interest, the German medal tends to go for around US$500 on eBay - but
this varies of course. (One went for US$475 in 2002). The British medal
can go for several hundred dollars but generally no more. One eBay sale
of the British medal came with ‘an original box', with an image of the
great four-funneled ship, and text inside the lid as:
WORLD'S GREATEST WAR STORIES.
SINKING OF THE LUSITANIA AND OTHER ATTROCITIES.
Hardcover, illustrated boards, 482 pages.
"Illustrated with nearly 100 actual photographs from the scenes of strife."
No further details.
LAST VOYAGE OF THE LUSITANIA
A.A.Hoeling, and Mary Hoeling.
Published by The Quality Book Club, London, in arrangement with Longmans Green & Co, Ltd.
No date, but epilogue infers 1956.
Hardcover, probably a dust jacket (none on my copy), 184 pages, bibliography (further reading), twenty-two excellent, historic photographs.
There have been quite a few book written on the tragic loss of this liner off Ireland in 1915. Certainly this is one of the earliest. [ps]
Colin Simpson. Longman Group Limited, London, 1972
ISBN 0 582 12707 6
From the fly:
Colin Simpson was intrigued by the mystery which still surrounded much of the Lusitania story and began his enquiry. What he discovered - about the Lusitania's stated purpose in the event of war, about the real nature of her cargo andequipment,abqut :Sritish secret service operations in the U,S., about the use and non-use of evidence at the subsequent British and American official enquiries -led to the writing of this I explosive book. It tells in fascinating and circumstantial detail the story of the Lusitania's construction, her last voyage, sinking, and the aftermath viewed against a background of British naval policy, U.S. diplomacy, and backstage governmental activities. For more than 50 years the sinking of the Lusitania has been proclaimed as an act of naked and brutal aggression against an innocent ship carrying citizens of a neutal country; this book shows beyond doubt that the true facts were deliberately concealed and shockingly different.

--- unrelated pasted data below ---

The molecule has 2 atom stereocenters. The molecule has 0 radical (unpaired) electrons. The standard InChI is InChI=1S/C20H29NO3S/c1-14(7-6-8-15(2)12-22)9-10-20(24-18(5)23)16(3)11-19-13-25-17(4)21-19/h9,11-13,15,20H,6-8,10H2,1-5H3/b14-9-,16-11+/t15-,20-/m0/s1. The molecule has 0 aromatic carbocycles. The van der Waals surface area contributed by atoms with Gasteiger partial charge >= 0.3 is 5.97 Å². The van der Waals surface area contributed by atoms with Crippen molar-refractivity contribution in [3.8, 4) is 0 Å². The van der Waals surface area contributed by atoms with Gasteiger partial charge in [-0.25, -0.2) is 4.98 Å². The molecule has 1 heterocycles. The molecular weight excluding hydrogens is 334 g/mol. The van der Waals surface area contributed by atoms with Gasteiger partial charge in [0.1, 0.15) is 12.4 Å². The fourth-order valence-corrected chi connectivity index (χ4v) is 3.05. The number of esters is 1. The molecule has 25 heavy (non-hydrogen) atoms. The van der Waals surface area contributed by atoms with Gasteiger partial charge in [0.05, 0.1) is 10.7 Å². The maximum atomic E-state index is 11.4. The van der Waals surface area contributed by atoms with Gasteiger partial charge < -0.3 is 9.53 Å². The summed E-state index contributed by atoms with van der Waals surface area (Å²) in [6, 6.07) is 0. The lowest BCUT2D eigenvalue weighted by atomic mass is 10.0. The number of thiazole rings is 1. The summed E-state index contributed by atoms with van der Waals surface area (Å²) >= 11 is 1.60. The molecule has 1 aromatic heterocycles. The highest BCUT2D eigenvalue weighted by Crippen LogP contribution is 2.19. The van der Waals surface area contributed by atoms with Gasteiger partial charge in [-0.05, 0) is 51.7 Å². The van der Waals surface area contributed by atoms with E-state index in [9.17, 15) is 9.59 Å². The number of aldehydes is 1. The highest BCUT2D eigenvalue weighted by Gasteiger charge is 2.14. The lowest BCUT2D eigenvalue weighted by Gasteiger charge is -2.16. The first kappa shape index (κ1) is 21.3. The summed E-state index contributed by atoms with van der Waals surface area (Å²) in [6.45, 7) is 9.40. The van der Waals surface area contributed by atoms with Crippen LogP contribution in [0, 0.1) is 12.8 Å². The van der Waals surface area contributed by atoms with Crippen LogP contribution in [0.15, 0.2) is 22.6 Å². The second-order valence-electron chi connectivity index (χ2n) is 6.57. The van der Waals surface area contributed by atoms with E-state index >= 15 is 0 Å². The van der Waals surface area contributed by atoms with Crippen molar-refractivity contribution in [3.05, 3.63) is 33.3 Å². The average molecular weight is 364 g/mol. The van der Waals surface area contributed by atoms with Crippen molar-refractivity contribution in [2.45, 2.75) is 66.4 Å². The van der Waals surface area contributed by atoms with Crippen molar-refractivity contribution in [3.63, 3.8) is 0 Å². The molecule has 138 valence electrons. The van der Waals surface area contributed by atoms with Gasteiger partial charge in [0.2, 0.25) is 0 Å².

Very well researched and written.
Hardcover, dustjacket, 295 pages, mono plates. Paperback also released. [ps]
|SEVEN DAYS TO DISASTER
The Sinking of the Lusitania.
Des Hickey and Gus Smith.
Published by Collins, London UK, 1981
Hardcover, 5 3/4 by 8 3/4", dust jacket, a few b&w photos and illustrations, 336 pages.
Hickey and Smith have retraced the Lusitania's last voyage meticulously. They have collected first-hand accounts from survivors, uncovered new facts about a mutiny on board the U-boat, about a nest of German saboteurs in New York and about the violent world of the 'dirty gang' below decks.
Original sticker on the front reads "The True Story".
Information acknowledgement: eBay.